Centre for International and Defence Policy

Centre for International and Defence Policy
Centre for International and Defence Policy

Martello #41

Bilateral Agendas: Canadian Foreign Policy on the Ground

Authored by: Louis A. Delvoie. [2017]

Martello40cover.jpg

 

Release Date: December 2017

Book/Monograph

152 pages

Download Format: PDF [1.0 MB]

 

Forward

Although Canada makes a positive contribution to, and works within, a number of multinational organisations, bilateral relationships are the critical foundation of international diplomacy and interaction. Consequently, Canadian diplomats are constantly engaging with their counterparts around the world to strengthen bonds across a whole spectrum of interests, often without great fanfare. If we are to fully understand and appreciate Canada’s position in the international system, acknowledging the role of these missions is critical.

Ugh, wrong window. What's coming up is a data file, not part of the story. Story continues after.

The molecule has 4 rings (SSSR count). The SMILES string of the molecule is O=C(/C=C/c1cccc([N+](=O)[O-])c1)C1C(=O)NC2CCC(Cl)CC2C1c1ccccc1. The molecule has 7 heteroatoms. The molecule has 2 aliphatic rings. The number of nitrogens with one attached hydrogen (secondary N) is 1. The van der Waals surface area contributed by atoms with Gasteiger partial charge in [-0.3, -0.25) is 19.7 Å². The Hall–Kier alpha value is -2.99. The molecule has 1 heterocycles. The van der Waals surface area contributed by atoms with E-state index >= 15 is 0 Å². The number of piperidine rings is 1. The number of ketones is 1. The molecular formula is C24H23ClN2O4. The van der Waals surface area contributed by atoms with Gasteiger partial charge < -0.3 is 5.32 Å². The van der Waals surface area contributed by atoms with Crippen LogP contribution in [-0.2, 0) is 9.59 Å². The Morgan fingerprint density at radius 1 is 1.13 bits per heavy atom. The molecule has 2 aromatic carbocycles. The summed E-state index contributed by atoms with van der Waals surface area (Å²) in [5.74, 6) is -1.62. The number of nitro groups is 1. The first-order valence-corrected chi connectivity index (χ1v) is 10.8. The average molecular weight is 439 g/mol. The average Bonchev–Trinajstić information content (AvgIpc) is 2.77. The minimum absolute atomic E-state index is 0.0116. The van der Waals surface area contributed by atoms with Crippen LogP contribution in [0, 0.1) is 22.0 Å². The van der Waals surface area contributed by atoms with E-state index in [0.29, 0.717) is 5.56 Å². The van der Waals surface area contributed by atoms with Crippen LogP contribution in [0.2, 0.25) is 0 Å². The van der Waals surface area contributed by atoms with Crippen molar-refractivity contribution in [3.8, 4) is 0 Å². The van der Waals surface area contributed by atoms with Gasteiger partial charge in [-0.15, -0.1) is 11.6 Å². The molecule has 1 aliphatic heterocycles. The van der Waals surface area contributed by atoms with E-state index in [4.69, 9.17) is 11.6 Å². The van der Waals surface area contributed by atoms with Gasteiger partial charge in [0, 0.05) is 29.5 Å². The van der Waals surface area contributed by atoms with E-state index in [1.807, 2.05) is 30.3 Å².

Taking a ‘cookie-cutter’ approach to international diplomacy is inadequate in the extreme, and effectively building and nurturing bilateral relationships requires sensitivity to the nuances of the temporal and geo-political context. Nevertheless, as the author suggests, while the global situation is fluid, the tools available to the Canadian government to navigate these sometimes choppy waters remain constant. Bilateral Agendas: Essays in Canadian Foreign Policy provides us with a fascinating insight into the way in which Canada’s bilateral diplomatic engagements have developed in a selection of countries, including some that might not have always appeared on the radar of any but the keenest of policy observers. Nevertheless, they represent locations in which Canadian diplomats have expended considerable time and energy, often with great effect. Each chapter can be seen as a stand-alone article that provides a close examination of the history and development of Canada’s relationships with particular countries. As a whole, however, they comprise a valuable lens through which we can observe the broader shape of Canadian diplomacy, giving us a penetrating analysis of a range of the challenges, considerations and circumstances that can affect the way that Canada develops its foreign policy and bilateral relationships. Versions of these chapters have appeared in a variety of high-quality publications over the previous twenty years, and the insights that they provide give not only an overview of Canada’s connection with a geographic region, but also a snapshot of the way in which the situation was viewed when the article was written. These insights remain remarkably prescient and enduringly valuable.